And we’re up! We have 15 327-Watt panels on our roof. The max rated capacity is 5.5 kilowatts (kW). Even on a slightly cloudy day at 4PM (in the late fall), we were producing 4.8 kW.
The hardest part of the entire process was the homeowners association. Actually, it was the developer who balked, but they couldn’t legally deny us. Texas is such a mish-mash of rules and laws.
This is the roof before panels.
Looking at this image, it’s really doesn’t look like much would fit there. All the plumbing vent pipes are in the way.
Our installer was really great. (If you’re in central Texas, contact me using the form and I’ll get you their contact info and a little discount.) The two master electricians laid out the system very nicely. In the end, it took about 2.5 days. They worked for half a day on Monday and then all day Wednesday and Thursday.
These are the mounting rails. Each rail is mounted on two flanges that are bolted into the rafters. The panels clip onto the rails and the electrical wires run through the rails to a conduit that drops down to the inverter. That converts the direct current generated by the panels to the alternating current used by the house and the grid.
It’s kind of funny when you think about it. We generate DC current with solar panels, wind turbines, and industrial generators. And all of our appliances and devices use direct current. But we convert it to alternating current in between. There’s a lot of history and some physics behind that reason, but it’s interesting.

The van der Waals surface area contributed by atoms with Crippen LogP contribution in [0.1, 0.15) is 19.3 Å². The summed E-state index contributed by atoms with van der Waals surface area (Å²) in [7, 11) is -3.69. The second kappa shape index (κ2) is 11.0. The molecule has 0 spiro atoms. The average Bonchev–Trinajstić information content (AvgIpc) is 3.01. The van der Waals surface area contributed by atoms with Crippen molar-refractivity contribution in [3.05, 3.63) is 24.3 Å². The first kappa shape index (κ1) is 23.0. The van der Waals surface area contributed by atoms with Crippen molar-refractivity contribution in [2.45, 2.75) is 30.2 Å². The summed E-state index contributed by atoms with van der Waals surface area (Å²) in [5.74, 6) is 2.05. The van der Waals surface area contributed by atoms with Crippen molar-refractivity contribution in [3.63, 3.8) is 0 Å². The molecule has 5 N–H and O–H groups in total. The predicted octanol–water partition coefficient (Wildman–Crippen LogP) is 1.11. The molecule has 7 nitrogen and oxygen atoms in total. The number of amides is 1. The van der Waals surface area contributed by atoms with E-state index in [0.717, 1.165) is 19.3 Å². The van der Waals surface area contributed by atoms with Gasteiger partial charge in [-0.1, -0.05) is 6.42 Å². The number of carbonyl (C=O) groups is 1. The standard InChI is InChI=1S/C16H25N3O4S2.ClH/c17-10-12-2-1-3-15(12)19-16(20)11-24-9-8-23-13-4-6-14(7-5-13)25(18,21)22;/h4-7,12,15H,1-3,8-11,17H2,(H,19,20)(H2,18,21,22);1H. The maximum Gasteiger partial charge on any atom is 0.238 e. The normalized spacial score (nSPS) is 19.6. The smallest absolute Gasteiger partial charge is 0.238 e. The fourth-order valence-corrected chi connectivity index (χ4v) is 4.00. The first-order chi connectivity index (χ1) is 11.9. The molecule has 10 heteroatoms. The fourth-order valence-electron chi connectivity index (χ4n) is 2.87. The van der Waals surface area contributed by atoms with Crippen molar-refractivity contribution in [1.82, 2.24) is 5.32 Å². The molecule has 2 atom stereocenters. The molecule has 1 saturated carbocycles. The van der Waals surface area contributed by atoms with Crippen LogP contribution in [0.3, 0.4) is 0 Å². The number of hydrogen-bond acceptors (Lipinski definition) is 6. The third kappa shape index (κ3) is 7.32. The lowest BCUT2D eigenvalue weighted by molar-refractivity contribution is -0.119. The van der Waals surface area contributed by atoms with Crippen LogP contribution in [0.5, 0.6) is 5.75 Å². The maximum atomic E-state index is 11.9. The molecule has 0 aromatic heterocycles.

Here’s our entire grid. We can probably fit another 3-4 panels above the top row and we can put west and east facing panels on the rest of the house. We might do that in a few years.
What we have right now is enough to cover 90% of our electricity usage in the spring and fall. Winter is usually very cloudy here, so even though we use much less electricity, we don’t anticipate generating that much. Maybe we’ll get about 50% of our usage from the panels.
Summer in Texas is the killer. We have all the power saving measures, keep the thermostat at 78°F, extra insulation and all that. Still our electric bill in August and September is 4 times what it is in December.
Luckily, this is when the panels will be generating at their peak. The sun is high in the sky (rather than low as in the winter) and it’s overhead for longer. Even so, this will probably only reduce our summer bill by about 1/3.
As I mentioned in Part I, the electric utility is thinking about moving to peak power billing to encourage lower use in the summer. This system will certainly keep us below any reasonable peak usage limit, preventing our bill from skyrocketing.
There’s not much else to say. Solar panels installation and use is just like the two blog posts. You do a lot of research, studying, talking to people and contractors. You spend days comparing equipment and designs and budgets. Then, once the decision is made, you’re done and the install is painless and quick (if you got the right contractor). Then you can sit back and enjoy the fruits of your labors (or checkbook).
I know that not everyone can do this, even a small scale system like this one. But the benefits for the environment and the consumer are pretty high. This modest system was less than the cost of my very plain, previously used as a demo, car. And it’ll produce electricity for us for the next 30 years.
Oh, I wanted to include a picture of my weirdly awesome cat hanging out in her favorite place.